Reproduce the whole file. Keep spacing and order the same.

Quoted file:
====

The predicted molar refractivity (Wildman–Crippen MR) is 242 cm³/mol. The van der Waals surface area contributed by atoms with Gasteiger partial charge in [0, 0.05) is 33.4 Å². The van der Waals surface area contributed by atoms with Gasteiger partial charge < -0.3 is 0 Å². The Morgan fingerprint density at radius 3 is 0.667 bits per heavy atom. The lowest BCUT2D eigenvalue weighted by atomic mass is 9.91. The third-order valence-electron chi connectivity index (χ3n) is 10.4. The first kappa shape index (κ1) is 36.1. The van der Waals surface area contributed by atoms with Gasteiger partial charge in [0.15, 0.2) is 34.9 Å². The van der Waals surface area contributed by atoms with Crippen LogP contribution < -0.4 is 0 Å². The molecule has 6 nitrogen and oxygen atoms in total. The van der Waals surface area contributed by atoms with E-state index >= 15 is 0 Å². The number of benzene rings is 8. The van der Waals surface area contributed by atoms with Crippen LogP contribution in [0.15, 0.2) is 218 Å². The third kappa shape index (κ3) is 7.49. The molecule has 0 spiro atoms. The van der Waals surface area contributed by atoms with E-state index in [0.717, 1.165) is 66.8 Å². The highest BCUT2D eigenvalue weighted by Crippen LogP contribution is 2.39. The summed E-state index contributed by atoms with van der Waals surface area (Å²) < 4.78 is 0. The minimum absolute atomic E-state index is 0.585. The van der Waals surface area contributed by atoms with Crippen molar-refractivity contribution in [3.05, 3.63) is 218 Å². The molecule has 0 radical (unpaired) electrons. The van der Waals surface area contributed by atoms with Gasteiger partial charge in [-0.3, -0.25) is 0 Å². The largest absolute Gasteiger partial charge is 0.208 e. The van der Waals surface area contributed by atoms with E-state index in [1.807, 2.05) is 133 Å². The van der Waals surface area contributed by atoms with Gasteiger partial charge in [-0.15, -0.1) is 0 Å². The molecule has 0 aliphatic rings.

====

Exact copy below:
The predicted molar refractivity (Wildman–Crippen MR) is 242 cm³/mol. The van der Waals surface area contributed by atoms with Gasteiger partial charge in [0, 0.05) is 33.4 Å². The van der Waals surface area contributed by atoms with Gasteiger partial charge < -0.3 is 0 Å². The Morgan fingerprint density at radius 3 is 0.667 bits per heavy atom. The lowest BCUT2D eigenvalue weighted by atomic mass is 9.91. The third-order valence-electron chi connectivity index (χ3n) is 10.4. The first kappa shape index (κ1) is 36.1. The van der Waals surface area contributed by atoms with Gasteiger partial charge in [0.15, 0.2) is 34.9 Å². The van der Waals surface area contributed by atoms with Crippen LogP contribution < -0.4 is 0 Å². The molecule has 6 nitrogen and oxygen atoms in total. The van der Waals surface area contributed by atoms with E-state index >= 15 is 0 Å². The number of benzene rings is 8. The van der Waals surface area contributed by atoms with Crippen LogP contribution in [0.15, 0.2) is 218 Å². The third kappa shape index (κ3) is 7.49. The molecule has 0 spiro atoms. The van der Waals surface area contributed by atoms with E-state index in [0.717, 1.165) is 66.8 Å². The highest BCUT2D eigenvalue weighted by Crippen LogP contribution is 2.39. The summed E-state index contributed by atoms with van der Waals surface area (Å²) < 4.78 is 0. The minimum absolute atomic E-state index is 0.585. The van der Waals surface area contributed by atoms with Crippen molar-refractivity contribution in [3.05, 3.63) is 218 Å². The molecule has 0 radical (unpaired) electrons. The van der Waals surface area contributed by atoms with Gasteiger partial charge in [-0.3, -0.25) is 0 Å². The largest absolute Gasteiger partial charge is 0.208 e. The van der Waals surface area contributed by atoms with E-state index in [1.807, 2.05) is 133 Å². The van der Waals surface area contributed by atoms with Gasteiger partial charge in [-0.15, -0.1) is 0 Å². The molecule has 0 aliphatic rings.